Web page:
Dismiss
InnovationQ will be updated on Sunday, Oct. 22, from 10am ET - noon. You may experience brief service interruptions during that time.
Browse Prior Art Database

Configurable IP interface at SOC level for Power-Performance optimization / Power savings

IP.com Disclosure Number: IPCOM000225685D
Publication Date: 2013-Feb-26
Document File: 5 page(s) / 62K

Publishing Venue

The IP.com Prior Art Database

Abstract

Memory IPs are typically delivered by either a in-house specialized group or a specialist IP provider company with a pre agreed spec. In many incidents, small refinements or updates are required to the IP specification when integrated to a SOC environment. As of today very less options are available for in-place incremental update to hardened IP behavior. In this invention literature, a set of techniques are proposed to have IP level knobs to have SOC level configurability and also on the fly characterization mechanism to support this dynamic behavior.

This text was extracted from a PDF file.
This is the abbreviated version, containing approximately 42% of the total text.

Page 01 of 5

Configurable IP interface at SOC level for Power -Performance optimization / Power savings

Register files are designed as Intellectual Property (IP) and are reused in different parent blocks as embedded IP. In some cases one register file is instantiated in many functional units. As different parents units have different interfacing scenarios in terms of timing, power, congestion etc; small to medium range customization are often necessary to the baseline IP with a particular hardening. In typical engagement model between IP design companies and OEM which uses these IP designs, stringent contract is in place in terms of design spec at beginning of IP design. It involves significant monetary and time-cum-logistical overhead to place a request for IP modification once design interface behavior is stable just few weeks before the tape-out between the IP and SOC design teams across different companies. Even if, it is possible to get support from IP Design Company with updated requirements, getting the new IP re-validated inside SOC is another challenge.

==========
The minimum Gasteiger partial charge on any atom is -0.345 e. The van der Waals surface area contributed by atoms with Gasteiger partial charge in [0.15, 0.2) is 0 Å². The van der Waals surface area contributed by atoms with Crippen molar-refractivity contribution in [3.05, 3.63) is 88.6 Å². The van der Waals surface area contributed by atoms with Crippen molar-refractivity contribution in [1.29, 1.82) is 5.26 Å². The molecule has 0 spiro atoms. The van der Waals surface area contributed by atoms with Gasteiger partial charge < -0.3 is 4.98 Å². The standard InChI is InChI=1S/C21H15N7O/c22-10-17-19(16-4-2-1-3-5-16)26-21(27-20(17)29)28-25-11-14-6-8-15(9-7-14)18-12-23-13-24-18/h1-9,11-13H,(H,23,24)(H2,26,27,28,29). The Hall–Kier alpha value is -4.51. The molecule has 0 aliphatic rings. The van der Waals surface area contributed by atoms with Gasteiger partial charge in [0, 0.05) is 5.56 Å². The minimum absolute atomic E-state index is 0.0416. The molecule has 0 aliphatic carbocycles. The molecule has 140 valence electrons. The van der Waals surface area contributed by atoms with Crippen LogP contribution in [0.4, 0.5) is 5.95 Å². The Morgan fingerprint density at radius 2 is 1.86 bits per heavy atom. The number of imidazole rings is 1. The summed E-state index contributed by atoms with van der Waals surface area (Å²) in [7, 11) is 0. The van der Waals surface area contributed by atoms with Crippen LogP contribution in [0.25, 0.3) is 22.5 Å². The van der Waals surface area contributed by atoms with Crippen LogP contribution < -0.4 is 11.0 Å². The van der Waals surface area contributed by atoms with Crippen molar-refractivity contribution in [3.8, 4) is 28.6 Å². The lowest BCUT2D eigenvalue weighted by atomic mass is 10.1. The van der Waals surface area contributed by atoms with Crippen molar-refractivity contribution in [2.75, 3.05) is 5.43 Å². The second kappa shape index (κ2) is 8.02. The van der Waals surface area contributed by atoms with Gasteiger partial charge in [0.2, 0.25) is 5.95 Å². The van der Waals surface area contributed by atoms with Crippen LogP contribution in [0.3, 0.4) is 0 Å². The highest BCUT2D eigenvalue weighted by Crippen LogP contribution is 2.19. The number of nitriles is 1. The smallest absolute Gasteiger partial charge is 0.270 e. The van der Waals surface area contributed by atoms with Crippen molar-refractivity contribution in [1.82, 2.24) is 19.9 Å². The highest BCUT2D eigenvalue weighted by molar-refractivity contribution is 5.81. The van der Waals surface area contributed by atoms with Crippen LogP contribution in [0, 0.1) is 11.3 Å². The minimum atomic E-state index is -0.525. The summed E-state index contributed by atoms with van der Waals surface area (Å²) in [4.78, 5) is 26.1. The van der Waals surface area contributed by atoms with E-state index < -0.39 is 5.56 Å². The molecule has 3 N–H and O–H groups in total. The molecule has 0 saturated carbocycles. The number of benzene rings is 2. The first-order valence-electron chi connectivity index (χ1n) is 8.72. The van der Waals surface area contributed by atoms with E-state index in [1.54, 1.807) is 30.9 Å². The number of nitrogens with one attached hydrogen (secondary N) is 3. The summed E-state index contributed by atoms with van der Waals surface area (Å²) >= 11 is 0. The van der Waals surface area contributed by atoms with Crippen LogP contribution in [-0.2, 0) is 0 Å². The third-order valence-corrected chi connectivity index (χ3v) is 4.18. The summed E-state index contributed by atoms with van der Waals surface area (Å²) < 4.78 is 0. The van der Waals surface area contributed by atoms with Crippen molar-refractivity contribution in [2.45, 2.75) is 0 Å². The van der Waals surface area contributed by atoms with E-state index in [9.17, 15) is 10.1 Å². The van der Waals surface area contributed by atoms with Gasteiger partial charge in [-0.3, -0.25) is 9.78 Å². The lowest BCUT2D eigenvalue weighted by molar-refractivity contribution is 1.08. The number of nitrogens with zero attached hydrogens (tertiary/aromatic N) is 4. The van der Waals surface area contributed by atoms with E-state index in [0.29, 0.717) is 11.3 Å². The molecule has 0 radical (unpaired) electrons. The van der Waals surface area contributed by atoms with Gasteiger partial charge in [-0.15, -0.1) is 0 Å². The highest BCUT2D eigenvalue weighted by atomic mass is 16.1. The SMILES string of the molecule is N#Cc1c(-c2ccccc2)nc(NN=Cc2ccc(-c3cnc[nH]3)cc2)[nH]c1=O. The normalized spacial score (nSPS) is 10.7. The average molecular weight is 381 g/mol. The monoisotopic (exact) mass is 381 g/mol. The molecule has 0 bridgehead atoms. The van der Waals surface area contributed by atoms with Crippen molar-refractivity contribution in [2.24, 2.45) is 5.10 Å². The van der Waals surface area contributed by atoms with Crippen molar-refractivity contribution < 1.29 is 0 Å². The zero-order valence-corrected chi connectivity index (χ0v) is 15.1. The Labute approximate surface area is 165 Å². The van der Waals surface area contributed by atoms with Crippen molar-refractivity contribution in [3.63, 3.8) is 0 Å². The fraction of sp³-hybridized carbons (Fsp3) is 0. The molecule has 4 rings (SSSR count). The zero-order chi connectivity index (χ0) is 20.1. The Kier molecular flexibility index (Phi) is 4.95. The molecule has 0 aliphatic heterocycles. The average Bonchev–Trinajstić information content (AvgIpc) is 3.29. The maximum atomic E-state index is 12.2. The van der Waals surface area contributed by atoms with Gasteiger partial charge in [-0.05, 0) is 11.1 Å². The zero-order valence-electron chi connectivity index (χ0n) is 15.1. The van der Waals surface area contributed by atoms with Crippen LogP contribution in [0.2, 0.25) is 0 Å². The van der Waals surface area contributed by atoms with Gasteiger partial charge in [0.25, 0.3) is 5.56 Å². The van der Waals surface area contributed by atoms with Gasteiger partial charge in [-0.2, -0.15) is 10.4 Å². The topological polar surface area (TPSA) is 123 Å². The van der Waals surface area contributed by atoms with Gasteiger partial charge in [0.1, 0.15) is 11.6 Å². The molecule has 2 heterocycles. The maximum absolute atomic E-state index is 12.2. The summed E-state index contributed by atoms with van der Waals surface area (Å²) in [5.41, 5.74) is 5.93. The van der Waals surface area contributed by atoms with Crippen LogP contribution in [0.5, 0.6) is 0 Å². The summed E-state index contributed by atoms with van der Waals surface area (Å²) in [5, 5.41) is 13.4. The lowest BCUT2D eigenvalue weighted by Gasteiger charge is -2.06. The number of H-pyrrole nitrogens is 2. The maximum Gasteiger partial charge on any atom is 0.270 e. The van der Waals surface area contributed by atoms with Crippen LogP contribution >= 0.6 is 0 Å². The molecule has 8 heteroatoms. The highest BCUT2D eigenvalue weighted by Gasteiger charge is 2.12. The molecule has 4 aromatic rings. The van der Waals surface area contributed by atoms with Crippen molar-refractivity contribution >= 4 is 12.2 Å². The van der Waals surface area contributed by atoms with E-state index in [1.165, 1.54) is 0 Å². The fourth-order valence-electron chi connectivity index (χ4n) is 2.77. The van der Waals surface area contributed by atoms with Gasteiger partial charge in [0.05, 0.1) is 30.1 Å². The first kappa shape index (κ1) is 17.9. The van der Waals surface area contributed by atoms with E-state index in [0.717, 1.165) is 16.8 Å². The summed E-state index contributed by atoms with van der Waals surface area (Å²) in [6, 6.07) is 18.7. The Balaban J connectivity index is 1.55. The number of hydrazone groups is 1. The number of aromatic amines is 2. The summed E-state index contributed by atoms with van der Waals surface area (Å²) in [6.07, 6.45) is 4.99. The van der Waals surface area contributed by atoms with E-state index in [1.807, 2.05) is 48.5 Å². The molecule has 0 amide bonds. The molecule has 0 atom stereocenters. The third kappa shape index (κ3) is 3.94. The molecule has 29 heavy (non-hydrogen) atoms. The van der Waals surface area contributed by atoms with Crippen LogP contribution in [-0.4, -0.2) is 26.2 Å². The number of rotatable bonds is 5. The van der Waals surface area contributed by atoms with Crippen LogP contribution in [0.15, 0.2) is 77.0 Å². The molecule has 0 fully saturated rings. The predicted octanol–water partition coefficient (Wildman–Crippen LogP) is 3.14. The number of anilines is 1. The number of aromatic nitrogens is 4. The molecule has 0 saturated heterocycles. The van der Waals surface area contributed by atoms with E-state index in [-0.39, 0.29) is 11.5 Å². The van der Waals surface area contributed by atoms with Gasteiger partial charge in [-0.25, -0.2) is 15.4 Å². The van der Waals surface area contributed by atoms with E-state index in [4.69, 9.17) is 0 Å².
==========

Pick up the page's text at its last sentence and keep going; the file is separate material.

To address this issue, a configurable IP interface is proposed as a part of original IP delivered which can be adapted to parent block requirement in terms of performance-power customization (leading to power savings) without requiring to update the IP exhaustively with the help of IP design house. This is implemented by a set of flexible and configurable "knobs" in IP-SOC interface which can be tweaked by OEM design team with minimal interaction with remote IP design team and thus saving major financial, time and design resource overhead. Also, an illustrative process is outlined to write new timing / power view generation (LIB) without requiring going through full-blown characterization effort for actual customization performed. The proposed method offers reasonable power savings without impacting design TAT.

The current register file design methodology doesn't address tunable interface for timing or

power optimization.

In a complex multi-million gate designs, many functional units require register files for various operations. In some cases one register file is instantiated in many functional units across different designs. Interface drivers and receivers can not be optimized or fine-tuned from power and timing point of view in current register file design approach as different parent units have different timing and power requirements and the current methodology can't meet all these criteria for all the parent units. In many cases critical paths related to register file cannot be fixed at

parent unit level and the timing paths need to be fixed inside the register file. As the same register file is instantiated in different parent units, upsizing or downsizing interface drivers may result in timing violations in some different parent block. So to mitigate timing violations, they have to design a new register file. This process becomes very tedious and cumbersome and also might not b...